Database Availability

OK, your Web company just finished what they think is a great Web site, without asking much of you, which at this point is a good thing. You have lots going on and really don’t want to deal with that right now. Into the marking management meeting you go, and, what's this? You now need to provide access to your live data 24 hours a day! Did you miss a meeting sometime back?

No, you are told, the Web guys just built an Access DB to test with, now they just want to hook up the ODBC to your DB/2 system. "What's the problem?" they ask. "A simple PC can do this, why not that big antiquated host system?" Everything they read says the AS/400 will talk to the PC with no problem, "What's the big deal?"

Of course, you do your best not to throw your new laptop at the guy, and you look pleadingly at your boss who offers no solace at all. In fact she looks at you with a look of "Well, why isn't this done already?"

Slowly, you try to respond, knowing that you are in a no-win scenario, "It's a little more complicated than that." You pause, trying to gain control of what you know is a losing situation. "First off, we need time to back up the system. Second, I'm not sure I’m going to let you get in to the database directly. There are security issues, availability issues." You look around the room at the faces who stare blankly back at you.

You decide you need a new strategy. You tell them, "OK! We will be able to provide the availability, but the security is an issue and needs to be looked at." There really is not much they can say. Security is always a good out right now, but the availability issue, what the heck are you going to do with that?

The AS/400 and other host systems are built for availability. In the midrange market I don't think there is a system with a better reliability record. Especially with RAID and mirroring, even the disk problems have become less worrisome. But 24 hours is not exactly what you wanted to attempt. The backup, even with the high-speed tape takes a little over an hour. You don't have enough disk storage right now to backup to disk and then stream to tape.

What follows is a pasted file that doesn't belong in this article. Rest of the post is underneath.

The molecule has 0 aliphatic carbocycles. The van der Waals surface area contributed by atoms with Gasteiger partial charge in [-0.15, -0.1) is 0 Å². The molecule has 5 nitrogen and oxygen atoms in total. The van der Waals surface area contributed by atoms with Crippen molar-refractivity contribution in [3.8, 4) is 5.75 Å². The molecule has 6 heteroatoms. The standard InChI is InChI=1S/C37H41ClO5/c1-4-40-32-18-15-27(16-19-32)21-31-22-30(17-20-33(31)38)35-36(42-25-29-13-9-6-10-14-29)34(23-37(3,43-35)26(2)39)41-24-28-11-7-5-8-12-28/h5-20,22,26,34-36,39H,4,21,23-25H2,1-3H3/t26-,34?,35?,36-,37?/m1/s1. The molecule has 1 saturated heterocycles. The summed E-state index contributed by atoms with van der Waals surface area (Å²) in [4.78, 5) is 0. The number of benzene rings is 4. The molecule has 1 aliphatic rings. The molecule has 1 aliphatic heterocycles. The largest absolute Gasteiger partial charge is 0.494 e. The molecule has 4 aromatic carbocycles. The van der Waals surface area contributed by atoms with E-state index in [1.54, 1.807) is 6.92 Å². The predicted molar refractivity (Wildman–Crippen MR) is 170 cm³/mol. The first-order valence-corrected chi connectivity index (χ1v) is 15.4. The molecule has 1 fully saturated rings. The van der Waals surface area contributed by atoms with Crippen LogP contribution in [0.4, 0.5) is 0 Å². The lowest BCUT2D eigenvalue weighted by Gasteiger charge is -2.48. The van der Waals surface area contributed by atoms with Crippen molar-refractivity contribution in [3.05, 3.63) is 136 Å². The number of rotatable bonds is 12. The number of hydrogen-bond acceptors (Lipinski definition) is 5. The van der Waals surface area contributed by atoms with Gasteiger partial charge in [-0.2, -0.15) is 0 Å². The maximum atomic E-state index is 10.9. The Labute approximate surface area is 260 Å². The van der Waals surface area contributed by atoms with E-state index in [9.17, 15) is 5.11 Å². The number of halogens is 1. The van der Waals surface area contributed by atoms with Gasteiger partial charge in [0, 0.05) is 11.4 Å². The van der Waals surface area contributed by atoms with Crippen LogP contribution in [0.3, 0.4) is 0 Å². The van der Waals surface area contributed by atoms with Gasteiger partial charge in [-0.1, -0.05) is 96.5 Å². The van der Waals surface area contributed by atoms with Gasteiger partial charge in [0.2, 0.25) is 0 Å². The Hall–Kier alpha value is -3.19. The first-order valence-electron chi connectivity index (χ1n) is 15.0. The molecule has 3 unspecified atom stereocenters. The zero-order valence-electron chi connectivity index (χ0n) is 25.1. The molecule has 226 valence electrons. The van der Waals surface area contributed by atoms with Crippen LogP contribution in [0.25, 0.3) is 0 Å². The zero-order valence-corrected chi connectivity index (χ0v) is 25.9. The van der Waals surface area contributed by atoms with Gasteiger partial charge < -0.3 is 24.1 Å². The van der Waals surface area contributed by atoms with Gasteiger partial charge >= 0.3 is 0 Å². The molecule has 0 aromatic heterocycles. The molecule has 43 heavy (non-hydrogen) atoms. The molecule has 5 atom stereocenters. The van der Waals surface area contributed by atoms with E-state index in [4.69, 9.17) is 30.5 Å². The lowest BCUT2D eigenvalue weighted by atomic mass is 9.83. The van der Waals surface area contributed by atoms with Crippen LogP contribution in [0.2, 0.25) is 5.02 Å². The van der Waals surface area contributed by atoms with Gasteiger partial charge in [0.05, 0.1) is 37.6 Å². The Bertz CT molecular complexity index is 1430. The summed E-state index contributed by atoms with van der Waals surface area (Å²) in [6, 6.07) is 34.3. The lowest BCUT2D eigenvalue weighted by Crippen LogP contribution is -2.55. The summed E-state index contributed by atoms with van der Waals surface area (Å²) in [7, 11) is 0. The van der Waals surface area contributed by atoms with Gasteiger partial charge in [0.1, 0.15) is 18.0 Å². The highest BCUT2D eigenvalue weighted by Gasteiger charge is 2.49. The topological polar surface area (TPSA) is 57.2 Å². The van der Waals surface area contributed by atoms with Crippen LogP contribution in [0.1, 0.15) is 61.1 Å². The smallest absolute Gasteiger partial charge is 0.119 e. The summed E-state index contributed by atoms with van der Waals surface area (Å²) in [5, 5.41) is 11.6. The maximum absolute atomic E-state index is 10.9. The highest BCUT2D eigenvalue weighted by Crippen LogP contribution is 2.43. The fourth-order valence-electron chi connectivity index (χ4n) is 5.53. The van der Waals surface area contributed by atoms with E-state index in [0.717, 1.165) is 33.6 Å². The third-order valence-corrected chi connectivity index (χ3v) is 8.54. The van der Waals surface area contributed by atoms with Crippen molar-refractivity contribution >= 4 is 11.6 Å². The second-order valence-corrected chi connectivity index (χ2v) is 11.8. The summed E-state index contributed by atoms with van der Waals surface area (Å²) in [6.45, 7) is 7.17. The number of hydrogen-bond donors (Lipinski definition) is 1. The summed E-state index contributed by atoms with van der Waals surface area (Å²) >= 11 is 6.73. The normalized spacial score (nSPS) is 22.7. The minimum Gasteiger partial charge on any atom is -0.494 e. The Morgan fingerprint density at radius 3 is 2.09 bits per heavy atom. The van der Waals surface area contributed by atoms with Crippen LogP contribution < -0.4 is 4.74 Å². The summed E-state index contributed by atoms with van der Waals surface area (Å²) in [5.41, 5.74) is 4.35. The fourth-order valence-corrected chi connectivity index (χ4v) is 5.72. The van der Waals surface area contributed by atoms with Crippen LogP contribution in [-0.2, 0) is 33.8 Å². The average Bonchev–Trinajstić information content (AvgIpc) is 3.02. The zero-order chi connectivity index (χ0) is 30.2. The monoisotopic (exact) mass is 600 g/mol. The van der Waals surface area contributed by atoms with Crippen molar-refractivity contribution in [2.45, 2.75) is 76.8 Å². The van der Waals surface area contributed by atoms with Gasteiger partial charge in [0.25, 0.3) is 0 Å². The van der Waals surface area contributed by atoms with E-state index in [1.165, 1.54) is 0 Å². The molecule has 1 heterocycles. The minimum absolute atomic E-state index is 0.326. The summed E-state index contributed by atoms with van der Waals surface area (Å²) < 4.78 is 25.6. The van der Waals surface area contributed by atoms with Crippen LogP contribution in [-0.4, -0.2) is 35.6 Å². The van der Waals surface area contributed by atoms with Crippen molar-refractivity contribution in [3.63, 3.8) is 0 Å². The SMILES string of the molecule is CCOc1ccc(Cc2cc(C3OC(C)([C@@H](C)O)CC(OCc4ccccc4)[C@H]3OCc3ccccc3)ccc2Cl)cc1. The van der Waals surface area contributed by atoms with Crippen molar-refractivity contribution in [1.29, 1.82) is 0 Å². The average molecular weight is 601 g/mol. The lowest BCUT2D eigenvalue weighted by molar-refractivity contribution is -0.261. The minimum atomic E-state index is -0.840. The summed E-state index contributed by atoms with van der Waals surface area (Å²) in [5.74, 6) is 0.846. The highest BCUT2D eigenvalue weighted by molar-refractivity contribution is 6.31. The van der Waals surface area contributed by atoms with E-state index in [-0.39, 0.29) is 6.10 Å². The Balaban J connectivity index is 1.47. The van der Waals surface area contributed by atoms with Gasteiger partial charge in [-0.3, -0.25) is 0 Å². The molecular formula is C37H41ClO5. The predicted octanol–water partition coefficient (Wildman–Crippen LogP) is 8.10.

Even with that, you would need some time to snapshot the disk. Save while active is an option, but you still need some time to check point the database. Journaling everything will work, but if you have to go through a recovery process for real, it will be really painful.

So now what? First, you think about the excuse they gave you for 24-hour availability. What if a customer wants to create an order or look at order status at 3:00 in the morning? The images in your head can't be pretty.

You’ve spent time in the past on disaster recovery and you’re pretty confident that you could get the organization back up and running within a day if something really nasty happened. But what these guys are asking for is not as easy as it sounds. It’s certainly not cheap, and every time you asked for more money for it, you got shot down. You were told, "We can afford a little down time if the recovery is that expensive." Of course they really didn’t think through the cost of the down time, but you weren't too concerned because the AS/400 just doesn’t go down other than disk failures, and you have that covered with RAID and mirroring. This new thing though: Yuck!

Actually, there are options for you. Some you can cram down the throat of the Web folks, which might feel good, but you know that for this to really work, it's your problem. The options you look at include, journaling, system mirroring, dual systems, database replication, and of course, you can always quit.

Assuming the last option is not high on your list, the others will all work, but each has plusses and minuses. Most of the minuses revolve around recovery complexity and budget. If you have the sophistication to handle a complicated recovery, then it will be cheaper, if not, you may be forced to spend the money to buy the capability to handle it for you.

What you find out after spending more time than you would like, is that there are more options than you have the time or patience to look at. Unfortunately, you have to look at them to come up with an answer that you are willing to live with. We have all read that the rules are changing, and that it will affect how we do things, what we are finding out now is they are affecting us in ways that we did not realize. But, not to worry, things are only changing at the speed of the Web... Oh, maybe that's not a good thing!

John Bussert is president of Swift Technologies (Marengo, Ill.), a firm specializing in AS/400 and Windows NT software.

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